It took an unscheduled extra day of play mostly from an extended heads-up battle against Venkata Tayi, but Vladimir Peck emerged victorious in the $2,500 mixed triple draw lowball event for his first World Series of Poker bracelet.
The Chicago-based software engineer isn’t a professional grinder but has been a serious recreational player for almost two decades. He has a handful of six-figure scores on his resume dating back to 2005 and told WSOP live reporters that he has been on the East Coast for the last 10 years playing mixed games at Borgata and Parx.
Peck defeated a 253-entry field to add another six-figure payday to his list of poker accomplishments. He netted $134,390 for his efforts, while Tayi left with $83,056 for his runner-up finish. Peck also added 612 points in the Card Player Player of the Year race, sponsored by Global Poker.
Though they were the last two players remaining, Peck and Tayi took very different routes to heads-up play. Tayi spent most of the final table at or near the top of the chip counts, while Peck was the short stack battling to stay alive on multiple occasions.
“I know I made a few folds that I would usually never make, but there were these big stacks and suddenly the bets were so big,” Peck told WSOP live reporters about being short on chips for much of the final table. “You pick a hand to get involved in and that’s your tournament right there.”
The final 12 players returned on Sunday, which was scheduled to be the last day of the event, which featured a mix of badugi, A-5 and 2-7 triple draw, and the field was trimmed to the final table after just a few hours of play.
Three-time bracelet winner Brian Yoon was leading the way while Portuguese online sensation Joao Vieira was the short stack. Vieira chipped up through the early stages of the final table, while Yoon slid on the leaderboard as stacks began to even out around the table for the most part.
Hal Rotholz, however, became the short stack after losing a non-showdown pot to Aaron Rogers in Badugi where there was a bet on every street. Rotholz was left with crumbs after calling a bet before the draw and after the first one in a three-way 2-7 triple draw pot against Rogers and Peck.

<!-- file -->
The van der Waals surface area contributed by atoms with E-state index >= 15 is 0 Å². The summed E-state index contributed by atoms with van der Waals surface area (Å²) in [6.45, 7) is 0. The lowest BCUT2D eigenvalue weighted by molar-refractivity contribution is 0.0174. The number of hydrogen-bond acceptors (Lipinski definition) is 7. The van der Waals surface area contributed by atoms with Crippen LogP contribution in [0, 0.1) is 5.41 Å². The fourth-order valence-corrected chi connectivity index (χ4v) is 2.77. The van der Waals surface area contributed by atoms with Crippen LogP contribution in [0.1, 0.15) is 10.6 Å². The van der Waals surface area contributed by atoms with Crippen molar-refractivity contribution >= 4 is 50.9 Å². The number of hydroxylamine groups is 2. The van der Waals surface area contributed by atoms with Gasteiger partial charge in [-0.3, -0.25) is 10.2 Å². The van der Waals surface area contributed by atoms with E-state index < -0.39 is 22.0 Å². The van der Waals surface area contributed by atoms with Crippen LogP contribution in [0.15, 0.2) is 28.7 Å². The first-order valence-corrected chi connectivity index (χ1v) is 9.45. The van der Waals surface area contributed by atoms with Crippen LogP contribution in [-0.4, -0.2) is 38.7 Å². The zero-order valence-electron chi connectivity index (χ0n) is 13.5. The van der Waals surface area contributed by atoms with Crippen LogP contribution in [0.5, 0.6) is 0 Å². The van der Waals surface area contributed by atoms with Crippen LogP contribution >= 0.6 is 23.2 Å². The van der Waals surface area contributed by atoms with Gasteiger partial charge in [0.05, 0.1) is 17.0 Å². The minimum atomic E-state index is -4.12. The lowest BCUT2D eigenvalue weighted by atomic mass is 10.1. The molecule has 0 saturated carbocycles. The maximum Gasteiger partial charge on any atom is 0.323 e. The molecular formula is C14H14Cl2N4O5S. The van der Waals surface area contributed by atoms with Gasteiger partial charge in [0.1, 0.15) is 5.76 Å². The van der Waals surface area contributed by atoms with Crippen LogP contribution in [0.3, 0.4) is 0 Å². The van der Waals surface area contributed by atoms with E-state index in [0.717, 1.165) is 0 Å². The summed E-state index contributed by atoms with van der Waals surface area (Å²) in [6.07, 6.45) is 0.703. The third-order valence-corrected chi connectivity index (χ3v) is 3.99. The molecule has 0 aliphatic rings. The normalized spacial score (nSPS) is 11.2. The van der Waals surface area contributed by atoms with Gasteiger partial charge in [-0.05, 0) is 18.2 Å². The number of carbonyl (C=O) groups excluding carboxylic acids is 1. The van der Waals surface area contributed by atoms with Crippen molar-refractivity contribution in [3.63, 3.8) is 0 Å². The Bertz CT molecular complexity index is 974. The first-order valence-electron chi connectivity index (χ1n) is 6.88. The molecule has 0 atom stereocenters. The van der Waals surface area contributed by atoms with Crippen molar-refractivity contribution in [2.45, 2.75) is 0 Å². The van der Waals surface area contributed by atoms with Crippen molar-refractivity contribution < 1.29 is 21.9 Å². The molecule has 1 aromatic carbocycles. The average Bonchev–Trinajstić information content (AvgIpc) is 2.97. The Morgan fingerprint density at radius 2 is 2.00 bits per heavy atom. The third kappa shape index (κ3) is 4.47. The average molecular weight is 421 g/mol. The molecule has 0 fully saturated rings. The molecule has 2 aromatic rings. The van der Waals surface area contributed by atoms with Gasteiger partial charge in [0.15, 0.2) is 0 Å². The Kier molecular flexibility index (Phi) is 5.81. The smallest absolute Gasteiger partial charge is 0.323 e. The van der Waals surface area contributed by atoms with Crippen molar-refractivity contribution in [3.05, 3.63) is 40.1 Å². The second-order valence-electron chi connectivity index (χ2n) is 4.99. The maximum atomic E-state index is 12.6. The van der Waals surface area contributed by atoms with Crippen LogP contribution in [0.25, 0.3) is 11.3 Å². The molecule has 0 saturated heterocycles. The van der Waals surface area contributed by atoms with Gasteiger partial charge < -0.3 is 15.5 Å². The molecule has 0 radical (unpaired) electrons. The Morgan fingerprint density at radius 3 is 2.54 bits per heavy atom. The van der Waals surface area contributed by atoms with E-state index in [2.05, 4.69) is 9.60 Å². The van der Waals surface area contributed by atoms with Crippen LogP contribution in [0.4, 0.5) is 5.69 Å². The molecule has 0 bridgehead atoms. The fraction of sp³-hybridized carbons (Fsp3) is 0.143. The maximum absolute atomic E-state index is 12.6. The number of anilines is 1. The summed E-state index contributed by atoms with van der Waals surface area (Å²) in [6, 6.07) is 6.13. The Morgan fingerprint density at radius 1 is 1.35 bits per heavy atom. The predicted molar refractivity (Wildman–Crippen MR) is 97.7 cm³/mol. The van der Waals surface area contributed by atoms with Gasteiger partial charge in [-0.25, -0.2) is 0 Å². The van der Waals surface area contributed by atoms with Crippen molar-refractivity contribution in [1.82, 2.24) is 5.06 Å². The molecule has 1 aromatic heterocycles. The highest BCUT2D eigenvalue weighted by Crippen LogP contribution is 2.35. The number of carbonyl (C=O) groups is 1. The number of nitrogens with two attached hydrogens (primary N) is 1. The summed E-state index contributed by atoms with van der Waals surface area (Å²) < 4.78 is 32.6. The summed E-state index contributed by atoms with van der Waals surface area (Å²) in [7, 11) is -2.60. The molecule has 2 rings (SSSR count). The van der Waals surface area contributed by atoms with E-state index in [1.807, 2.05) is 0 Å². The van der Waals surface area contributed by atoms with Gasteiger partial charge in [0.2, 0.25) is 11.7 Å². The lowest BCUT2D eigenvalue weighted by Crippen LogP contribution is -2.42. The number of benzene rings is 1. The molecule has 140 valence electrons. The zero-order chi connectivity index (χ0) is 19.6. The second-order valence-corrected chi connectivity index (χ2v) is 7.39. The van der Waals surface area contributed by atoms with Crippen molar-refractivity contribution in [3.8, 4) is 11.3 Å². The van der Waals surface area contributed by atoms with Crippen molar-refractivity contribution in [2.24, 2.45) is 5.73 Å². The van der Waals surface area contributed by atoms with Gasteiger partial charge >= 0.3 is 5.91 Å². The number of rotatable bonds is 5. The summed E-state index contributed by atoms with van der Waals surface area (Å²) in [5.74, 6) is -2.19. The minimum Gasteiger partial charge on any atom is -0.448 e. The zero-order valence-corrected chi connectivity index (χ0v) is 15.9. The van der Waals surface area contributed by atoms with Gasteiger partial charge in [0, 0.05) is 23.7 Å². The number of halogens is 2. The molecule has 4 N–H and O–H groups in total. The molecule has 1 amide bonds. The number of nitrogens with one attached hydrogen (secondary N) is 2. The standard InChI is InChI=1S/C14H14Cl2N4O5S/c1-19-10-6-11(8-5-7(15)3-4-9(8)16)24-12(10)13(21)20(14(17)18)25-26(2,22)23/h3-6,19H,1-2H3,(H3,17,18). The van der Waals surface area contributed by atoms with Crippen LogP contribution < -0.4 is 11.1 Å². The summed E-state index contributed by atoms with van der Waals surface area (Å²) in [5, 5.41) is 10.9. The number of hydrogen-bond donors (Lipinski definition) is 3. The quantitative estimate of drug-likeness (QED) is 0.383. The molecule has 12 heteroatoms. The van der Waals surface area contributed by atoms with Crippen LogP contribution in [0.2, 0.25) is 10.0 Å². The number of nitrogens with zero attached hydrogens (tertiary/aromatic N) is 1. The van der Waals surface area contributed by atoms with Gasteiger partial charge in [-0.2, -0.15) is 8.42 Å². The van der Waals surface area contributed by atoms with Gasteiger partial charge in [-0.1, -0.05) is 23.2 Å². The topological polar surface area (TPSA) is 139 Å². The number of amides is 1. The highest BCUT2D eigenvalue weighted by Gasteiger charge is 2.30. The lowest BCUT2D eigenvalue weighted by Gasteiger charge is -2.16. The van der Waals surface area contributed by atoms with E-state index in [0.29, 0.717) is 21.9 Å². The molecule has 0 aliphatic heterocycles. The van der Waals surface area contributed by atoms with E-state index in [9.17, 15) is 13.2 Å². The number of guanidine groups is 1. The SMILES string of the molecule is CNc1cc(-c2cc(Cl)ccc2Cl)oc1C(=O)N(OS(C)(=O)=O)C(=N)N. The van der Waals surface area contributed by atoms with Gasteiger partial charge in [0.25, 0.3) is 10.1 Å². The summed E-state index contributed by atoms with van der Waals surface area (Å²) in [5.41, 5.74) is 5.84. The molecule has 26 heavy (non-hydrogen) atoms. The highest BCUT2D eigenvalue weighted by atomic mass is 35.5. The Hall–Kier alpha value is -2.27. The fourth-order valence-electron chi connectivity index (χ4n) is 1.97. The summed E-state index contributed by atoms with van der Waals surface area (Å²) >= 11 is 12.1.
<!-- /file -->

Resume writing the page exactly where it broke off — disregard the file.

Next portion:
He was officially eliminated in sixth by Tayi in 2-7 when Tayi made an 8-6-5-3-2 against Rotholz’s 5-4-3-2 draw.
Five-handed play saw Peck battle to stay alive for a couple hours, clinging to just a handful of big bets. He ended up fighting long enough for Yoon to lose a couple pots and end up as the short stack. Yoon was eliminated in fifth by Vieira, who made a 7-6-4-2 badugi against Yoon, who only ended up with a two-card hand.
Once Yoon was gone, Peck showed signs of life. He doubled through Tayi and then notched Rogers with a 10-dugi against a Jack-dugi in a hand of badugi that saw betting on most streets.
Rogers hit the rail in fourth both he and Vieira made a 9-dugi, but Vieira’s 9-3-2-A notched Rogers 9-6-2-A. The elimination once again left Peck as the short stack with about four big bets, while Tayi held about two-thirds of the chips in play.
Over the next two hours, however, chips evened out among the three finalists with Peck eventually jumping Vieira, sitting second in chips behind only Tayi. Peck won a crucial pot against Vieira in A-5 when Peck picked off a river bluff with 7-6-5-3-A against Vieira’s pair of threes. The pot left Vieira with less than two big bets and was eliminated by Tayi after the limits were raised.
Tayi started heads-up play against Peck with slightly less than a 2-to-1 chip lead, but with limits getting bigger and stack sizes getting shallower, the final two levels of play for the night saw chips fly and the lead change several times. At about 3 a.m., the two players agreed to bag up for the night and come back on Monday with chips right about where they were two hours earlier, but with stacks significantly shallower and only about 14 big bets in play between both of them.
On Monday, Tayi won the first significant pot, but from there it was all Peck. After an hour into an unscheduled fourth day of action, Peck’s J-6-5-3-2 bested Tayi’s pair of nines in 2-7 to send the bracelet to Peck.
Final Table Results: